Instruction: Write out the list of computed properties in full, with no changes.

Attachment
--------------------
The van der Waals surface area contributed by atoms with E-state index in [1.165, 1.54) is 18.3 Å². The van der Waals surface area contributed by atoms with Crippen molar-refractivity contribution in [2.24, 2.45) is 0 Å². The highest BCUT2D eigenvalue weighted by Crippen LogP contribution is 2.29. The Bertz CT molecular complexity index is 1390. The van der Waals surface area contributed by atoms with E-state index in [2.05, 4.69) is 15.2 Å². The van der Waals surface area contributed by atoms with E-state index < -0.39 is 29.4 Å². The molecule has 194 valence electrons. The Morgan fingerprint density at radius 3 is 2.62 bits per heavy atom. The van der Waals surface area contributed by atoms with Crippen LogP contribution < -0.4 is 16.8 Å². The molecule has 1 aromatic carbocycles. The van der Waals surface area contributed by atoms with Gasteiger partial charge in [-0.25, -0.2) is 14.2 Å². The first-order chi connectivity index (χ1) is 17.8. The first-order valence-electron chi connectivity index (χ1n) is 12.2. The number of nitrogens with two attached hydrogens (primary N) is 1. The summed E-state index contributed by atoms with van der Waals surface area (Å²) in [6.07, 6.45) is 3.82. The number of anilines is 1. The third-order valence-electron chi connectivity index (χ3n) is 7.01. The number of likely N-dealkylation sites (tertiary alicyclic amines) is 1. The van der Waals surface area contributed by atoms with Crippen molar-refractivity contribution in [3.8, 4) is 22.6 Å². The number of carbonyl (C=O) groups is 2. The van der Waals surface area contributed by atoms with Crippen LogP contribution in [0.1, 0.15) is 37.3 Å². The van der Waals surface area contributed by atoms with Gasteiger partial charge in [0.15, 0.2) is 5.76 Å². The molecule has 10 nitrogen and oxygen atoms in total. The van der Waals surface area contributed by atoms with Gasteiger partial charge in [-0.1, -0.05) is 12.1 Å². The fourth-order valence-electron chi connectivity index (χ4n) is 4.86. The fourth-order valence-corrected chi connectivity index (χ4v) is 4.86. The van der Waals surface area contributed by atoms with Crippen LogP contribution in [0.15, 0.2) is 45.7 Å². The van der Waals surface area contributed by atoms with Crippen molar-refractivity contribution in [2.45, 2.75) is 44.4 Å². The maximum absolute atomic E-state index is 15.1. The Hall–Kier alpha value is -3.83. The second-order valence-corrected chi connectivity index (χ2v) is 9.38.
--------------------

The van der Waals surface area contributed by atoms with E-state index in [1.165, 1.54) is 18.3 Å². The van der Waals surface area contributed by atoms with Crippen molar-refractivity contribution in [2.24, 2.45) is 0 Å². The highest BCUT2D eigenvalue weighted by Crippen LogP contribution is 2.29. The Bertz CT molecular complexity index is 1390. The van der Waals surface area contributed by atoms with E-state index in [2.05, 4.69) is 15.2 Å². The van der Waals surface area contributed by atoms with E-state index < -0.39 is 29.4 Å². The molecule has 194 valence electrons. The Morgan fingerprint density at radius 3 is 2.62 bits per heavy atom. The van der Waals surface area contributed by atoms with Crippen LogP contribution < -0.4 is 16.8 Å². The molecule has 1 aromatic carbocycles. The van der Waals surface area contributed by atoms with Gasteiger partial charge in [-0.25, -0.2) is 14.2 Å². The first-order chi connectivity index (χ1) is 17.8. The first-order valence-electron chi connectivity index (χ1n) is 12.2. The number of nitrogens with two attached hydrogens (primary N) is 1. The summed E-state index contributed by atoms with van der Waals surface area (Å²) in [6.07, 6.45) is 3.82. The number of anilines is 1. The third-order valence-electron chi connectivity index (χ3n) is 7.01. The number of likely N-dealkylation sites (tertiary alicyclic amines) is 1. The van der Waals surface area contributed by atoms with Crippen molar-refractivity contribution in [3.8, 4) is 22.6 Å². The number of carbonyl (C=O) groups is 2. The van der Waals surface area contributed by atoms with Crippen LogP contribution in [0.1, 0.15) is 37.3 Å². The van der Waals surface area contributed by atoms with Gasteiger partial charge in [0.15, 0.2) is 5.76 Å². The molecule has 10 nitrogen and oxygen atoms in total. The van der Waals surface area contributed by atoms with Gasteiger partial charge in [-0.1, -0.05) is 12.1 Å². The fourth-order valence-electron chi connectivity index (χ4n) is 4.86. The fourth-order valence-corrected chi connectivity index (χ4v) is 4.86. The van der Waals surface area contributed by atoms with Crippen LogP contribution in [0.15, 0.2) is 45.7 Å². The van der Waals surface area contributed by atoms with Crippen molar-refractivity contribution in [2.45, 2.75) is 44.4 Å². The maximum absolute atomic E-state index is 15.1. The Hall–Kier alpha value is -3.83. The second-order valence-corrected chi connectivity index (χ2v) is 9.38.